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Taking the Good Out of Winter Conditions

By Mike Sankey   |   February 2, 2022

We are now in the heart of the winter months here in the upper Midwest. We’ve made it through the holidays and now everyone is just waiting for spring to arrive. Spring will arrive soon enough, but we tend to forget that these cold temps and blustery conditions have some good for our crops.

Winter at the RLCFirst and foremost, let’s talk about snow cover. No one likes waking up extra early to clear the driveway or brush snow off the car before heading to work, but snow is a great insulator for perennial crops like alfalfa. As little as 4 inches of snow on an alfalfa stand can help prevent winterkill. Winterkill can happen if temperatures at the 2-4 soil depth get below the mid-teens. This is another great reason to have some regrowth or stubble at the end of the season to “catch” snow and hold it in place vs. blowing to the nearest fence line.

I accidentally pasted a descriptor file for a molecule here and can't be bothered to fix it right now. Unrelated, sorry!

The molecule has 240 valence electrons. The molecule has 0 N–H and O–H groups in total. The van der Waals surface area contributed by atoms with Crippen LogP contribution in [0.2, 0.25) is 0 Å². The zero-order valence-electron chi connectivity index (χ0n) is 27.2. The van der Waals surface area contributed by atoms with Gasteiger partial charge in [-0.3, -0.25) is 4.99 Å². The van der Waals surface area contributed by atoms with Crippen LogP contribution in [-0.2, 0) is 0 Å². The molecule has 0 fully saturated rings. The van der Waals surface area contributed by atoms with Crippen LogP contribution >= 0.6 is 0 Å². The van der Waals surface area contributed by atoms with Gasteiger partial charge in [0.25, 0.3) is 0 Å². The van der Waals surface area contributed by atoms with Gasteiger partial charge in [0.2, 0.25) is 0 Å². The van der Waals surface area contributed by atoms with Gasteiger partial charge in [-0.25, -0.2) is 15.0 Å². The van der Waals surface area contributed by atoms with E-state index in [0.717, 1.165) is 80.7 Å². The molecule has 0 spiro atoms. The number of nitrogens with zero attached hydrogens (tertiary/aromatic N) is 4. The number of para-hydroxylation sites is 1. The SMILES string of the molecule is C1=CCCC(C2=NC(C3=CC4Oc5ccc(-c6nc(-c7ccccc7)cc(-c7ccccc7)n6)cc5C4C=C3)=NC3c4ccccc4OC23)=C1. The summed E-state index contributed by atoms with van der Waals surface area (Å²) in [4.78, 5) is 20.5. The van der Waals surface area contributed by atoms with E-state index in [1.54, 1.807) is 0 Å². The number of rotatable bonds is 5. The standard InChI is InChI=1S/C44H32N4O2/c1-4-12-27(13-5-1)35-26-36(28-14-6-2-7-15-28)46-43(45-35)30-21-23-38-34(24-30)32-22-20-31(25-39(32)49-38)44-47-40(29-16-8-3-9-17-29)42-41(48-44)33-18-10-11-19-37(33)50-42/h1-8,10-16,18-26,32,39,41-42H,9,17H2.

“It wouldn’t be so cold if it wasn’t so gosh darn windy” is one phrase we hear(or say) quite frequently in the winter months. Now I can’t say that the wind has any benefits, but we do see some benefits from the cold or freezing temps. Difficulties with powdery mildew or rust are two common infections that growers in northern states benefit from when cooler temperatures move in. Additionally, when our neighboring southern states experience colder temps, we tend to see later onset of these infections because they need to work their way north. The same situation goes for some insect pests as well. A common pest like fall armyworm does not overwinter well in northern climates and when neighboring southern states experience cooler than normal temperatures; we can see later onset of these insect pests or even fewer populations to deal with.

In conclusion, there are good things that come from these less-than-ideal winter conditions, even if we can’t wait for them to be over… As always, please feel free to reach out to me, or any other Legacy Seeds staff if you can any questions or concerns going into spring.

 

Mike Sankey, CCA

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